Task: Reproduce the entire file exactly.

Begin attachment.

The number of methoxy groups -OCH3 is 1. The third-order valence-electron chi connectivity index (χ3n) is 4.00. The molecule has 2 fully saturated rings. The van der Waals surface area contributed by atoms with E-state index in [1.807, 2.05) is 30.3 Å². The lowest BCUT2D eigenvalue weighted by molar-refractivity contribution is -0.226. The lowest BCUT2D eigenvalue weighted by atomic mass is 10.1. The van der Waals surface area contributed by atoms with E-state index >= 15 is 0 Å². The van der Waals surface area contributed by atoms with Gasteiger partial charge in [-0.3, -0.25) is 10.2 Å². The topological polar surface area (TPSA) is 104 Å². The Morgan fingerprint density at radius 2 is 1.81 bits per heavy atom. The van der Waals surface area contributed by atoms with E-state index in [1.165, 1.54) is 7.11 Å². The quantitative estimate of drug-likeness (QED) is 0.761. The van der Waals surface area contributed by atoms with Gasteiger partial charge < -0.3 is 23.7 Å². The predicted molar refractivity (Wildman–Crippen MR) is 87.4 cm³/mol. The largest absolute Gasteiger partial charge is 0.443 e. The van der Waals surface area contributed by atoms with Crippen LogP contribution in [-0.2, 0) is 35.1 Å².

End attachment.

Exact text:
The number of methoxy groups -OCH3 is 1. The third-order valence-electron chi connectivity index (χ3n) is 4.00. The molecule has 2 fully saturated rings. The van der Waals surface area contributed by atoms with E-state index in [1.807, 2.05) is 30.3 Å². The lowest BCUT2D eigenvalue weighted by molar-refractivity contribution is -0.226. The lowest BCUT2D eigenvalue weighted by atomic mass is 10.1. The van der Waals surface area contributed by atoms with E-state index >= 15 is 0 Å². The van der Waals surface area contributed by atoms with Gasteiger partial charge in [-0.3, -0.25) is 10.2 Å². The topological polar surface area (TPSA) is 104 Å². The Morgan fingerprint density at radius 2 is 1.81 bits per heavy atom. The van der Waals surface area contributed by atoms with E-state index in [1.165, 1.54) is 7.11 Å². The quantitative estimate of drug-likeness (QED) is 0.761. The van der Waals surface area contributed by atoms with Gasteiger partial charge < -0.3 is 23.7 Å². The predicted molar refractivity (Wildman–Crippen MR) is 87.4 cm³/mol. The largest absolute Gasteiger partial charge is 0.443 e. The van der Waals surface area contributed by atoms with Crippen LogP contribution in [-0.2, 0) is 35.1 Å².